IFAD adopts comprehensive policy on gender equality – a key to rural development

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IFAD adopts comprehensive policy on gender equality – a key to rural development

Rome, Italy, 4 April 2012 – In rural households throughout the developing world, women and girls work hard each day to protect their families' basic rights to nutrition, health and well-being. Research shows that they comprise 43 per cent of all smallholder farmers and spend an average of 20 per cent more time than men working on agricultural and domestic chores. Yet they have far less control over the land they cultivate or the income they earn.

Who, then, is safeguarding their fundamental right to a decent livelihood and enabling them to realize their development potential?

While the international community as a whole must answer that question, IFAD's Executive Board offered its response yesterday. After extensive deliberations, the board approved a new policy that places gender equality and women's empowerment at the heart of the organization's ambitious strategic plans for reducing rural poverty.

Since its founding in 1978, IFAD has increasingly made overcoming gender inequalities and empowering women a cornerstone of its operations. As a consequence, it is at the forefront of work on gender issues in the context of agricultural and rural development. The new policy recognizes and endorses this commitment at the organization's highest level.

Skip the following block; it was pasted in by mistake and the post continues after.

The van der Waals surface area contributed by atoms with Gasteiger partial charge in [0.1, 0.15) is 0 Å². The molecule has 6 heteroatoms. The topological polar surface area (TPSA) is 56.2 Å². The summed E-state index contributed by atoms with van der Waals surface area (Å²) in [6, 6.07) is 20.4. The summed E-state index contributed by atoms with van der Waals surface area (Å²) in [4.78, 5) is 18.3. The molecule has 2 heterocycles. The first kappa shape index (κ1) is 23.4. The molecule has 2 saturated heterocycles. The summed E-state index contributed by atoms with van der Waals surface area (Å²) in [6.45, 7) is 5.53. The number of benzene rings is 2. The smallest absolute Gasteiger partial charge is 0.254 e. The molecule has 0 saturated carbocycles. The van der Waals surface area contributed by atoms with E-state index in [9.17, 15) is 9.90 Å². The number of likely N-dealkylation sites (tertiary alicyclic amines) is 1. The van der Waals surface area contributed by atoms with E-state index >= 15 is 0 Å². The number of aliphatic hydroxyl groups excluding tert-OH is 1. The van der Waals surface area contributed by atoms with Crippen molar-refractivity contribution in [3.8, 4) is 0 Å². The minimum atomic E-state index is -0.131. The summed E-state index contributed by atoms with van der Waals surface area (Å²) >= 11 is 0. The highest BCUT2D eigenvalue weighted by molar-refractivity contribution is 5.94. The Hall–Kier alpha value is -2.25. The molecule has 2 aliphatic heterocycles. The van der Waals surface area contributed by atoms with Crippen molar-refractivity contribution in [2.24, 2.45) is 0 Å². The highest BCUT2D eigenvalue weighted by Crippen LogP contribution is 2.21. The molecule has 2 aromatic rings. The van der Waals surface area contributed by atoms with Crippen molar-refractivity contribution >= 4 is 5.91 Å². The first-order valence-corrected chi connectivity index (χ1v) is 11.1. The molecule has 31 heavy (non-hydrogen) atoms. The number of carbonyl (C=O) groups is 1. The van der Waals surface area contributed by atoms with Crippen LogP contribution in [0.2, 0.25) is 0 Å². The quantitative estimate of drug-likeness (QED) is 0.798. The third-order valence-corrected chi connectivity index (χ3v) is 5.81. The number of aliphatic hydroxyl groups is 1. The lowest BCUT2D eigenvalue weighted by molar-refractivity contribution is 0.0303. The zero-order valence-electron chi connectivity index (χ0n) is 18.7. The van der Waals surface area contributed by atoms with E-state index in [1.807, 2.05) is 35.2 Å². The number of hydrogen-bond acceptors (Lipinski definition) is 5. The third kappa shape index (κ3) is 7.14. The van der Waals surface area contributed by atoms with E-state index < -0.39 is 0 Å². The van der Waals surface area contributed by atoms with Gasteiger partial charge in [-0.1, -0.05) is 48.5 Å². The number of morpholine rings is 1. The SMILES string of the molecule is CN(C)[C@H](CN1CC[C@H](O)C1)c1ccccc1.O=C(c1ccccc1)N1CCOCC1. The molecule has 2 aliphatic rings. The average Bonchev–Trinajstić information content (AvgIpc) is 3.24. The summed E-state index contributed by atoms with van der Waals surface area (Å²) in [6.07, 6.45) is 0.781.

Deeper impact

Such recognition is essential for success on the ground, noted Clare Bishop-Sambrook of IFAD's Policy and Technical Advisory Division. "IFAD has set a target to lift 80 million people out of poverty by 2015," she said. "To meet that target, we have to take the gender dimensions into account."

The new policy officially integrates those dimensions into IFAD's work, asserting that development projects have a deeper, more sustainable impact when women are empowered and gender roles and relations are more equitable. Specifically, the policy mandates the following objectives for the design, implementation and evaluation of all IFAD projects:

  • Equal opportunities for rural women and men to participate in – and benefit from – economic activities
  • Equality between women and men in terms of decision-making influence in rural institutions and organizations
  • A more equitable balance in workloads, and in sharing economic and social benefits, between women and men.

The gender policy also sets out a framework for assessing results in IFAD country programmes and projects. That framework includes indicators on, for example, the proportion of loans and grants issued with gender-specific goals and the level of gender balance within IFAD's staff.

Nutrition security
As IFAD President Kanayo F. Nwanze asserted on International Women's Day last month, gender equality and women's empowerment are critical to effective rural development.

In fact, Nwanze pointed out, equal access to economic opportunities and services for women is "one of the most effective strategies for reducing poverty and malnutrition." If women farmers had the same access as men to resources and inputs, he said, agricultural productivity would rise sharply.

With its policy decision yesterday, the Executive Board reaffirmed this key point. Along with the other Rome-based food and agriculture agencies, FAO and WFP – which have adopted their own policies on gender equality – IFAD is placing its reputation and resources behind an idea whose time has clearly come: Rural women hold the key to ensuring food and nutrition security, and gender equality is a major contributing factor to poverty reduction worldwide.